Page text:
Steve Whittaker of the Yorkshire post reviewed ‘Sun, Earth and Moon scale model
(Oxford Natural History Museum)’
The narrator of Glyn Edwards’ fine poem is present and entirely absorbed, as a teacher or guide directs the traffic of scientific discourse into the unbounded realm of the imagination, like a shaman. And he is also present in memory, for the teacher is a figure for the kind of guide who once transformed lives in ways that sustain in psychological perpetuity.
The repeated mantra of Edwards’ words – his call for the reader to look, to watch and to imagine – encourages a sense of immediacy, of heightened reception, and of belief in the scale of a universe vouchsafed, here, in inanimate microcosm.
The great gift of good teachers is a capacity to enthral, and it is clear that Edwards’ poem is an elegy for the loss of a power so monumental as to shake the tree of discovery for those in embryonic haste. Measuring his septets in gradual revelations, the poet builds a cosmos of steroidal scale, fires his charges in three-dimensional dramas of paleontology and astrophysics, and opens the roof of the Natural History Museum to the ‘gilded ball’ of the sun and the ‘nine zeros’ of a trajectory without limit.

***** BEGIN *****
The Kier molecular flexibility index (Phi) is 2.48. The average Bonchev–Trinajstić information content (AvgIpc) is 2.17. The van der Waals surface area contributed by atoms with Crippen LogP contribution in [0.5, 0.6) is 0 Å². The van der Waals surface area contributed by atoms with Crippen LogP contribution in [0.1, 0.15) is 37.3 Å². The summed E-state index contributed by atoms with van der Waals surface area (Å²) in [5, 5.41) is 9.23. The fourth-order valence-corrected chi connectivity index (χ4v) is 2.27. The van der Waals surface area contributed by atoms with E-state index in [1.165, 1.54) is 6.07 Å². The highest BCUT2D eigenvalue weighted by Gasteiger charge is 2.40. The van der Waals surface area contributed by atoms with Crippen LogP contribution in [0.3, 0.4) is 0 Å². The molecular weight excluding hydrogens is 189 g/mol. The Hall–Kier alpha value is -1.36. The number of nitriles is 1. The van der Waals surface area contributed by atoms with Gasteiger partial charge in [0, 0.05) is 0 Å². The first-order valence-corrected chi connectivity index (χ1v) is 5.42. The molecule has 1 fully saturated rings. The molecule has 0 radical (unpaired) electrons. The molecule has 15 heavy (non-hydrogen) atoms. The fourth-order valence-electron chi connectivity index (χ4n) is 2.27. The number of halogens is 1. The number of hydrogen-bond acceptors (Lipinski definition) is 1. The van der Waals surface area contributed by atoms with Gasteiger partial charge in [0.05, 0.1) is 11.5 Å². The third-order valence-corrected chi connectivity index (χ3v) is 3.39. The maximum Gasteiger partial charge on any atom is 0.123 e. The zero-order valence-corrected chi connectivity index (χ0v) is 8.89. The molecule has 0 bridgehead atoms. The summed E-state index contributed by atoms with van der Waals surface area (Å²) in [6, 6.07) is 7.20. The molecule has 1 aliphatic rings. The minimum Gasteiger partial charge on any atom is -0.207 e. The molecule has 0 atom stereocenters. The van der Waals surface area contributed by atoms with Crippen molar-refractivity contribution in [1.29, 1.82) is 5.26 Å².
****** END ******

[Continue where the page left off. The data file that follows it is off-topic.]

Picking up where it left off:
The act of ‘transposing’ time into distance, of trying to make intelligible the immensity of the universe, is a transfiguring alchemy, yielding an acceptance, in the end, of our paucity of knowledge, and of the smallness of our ‘pinhead’ circling the sun.
The full article and poem can be found here: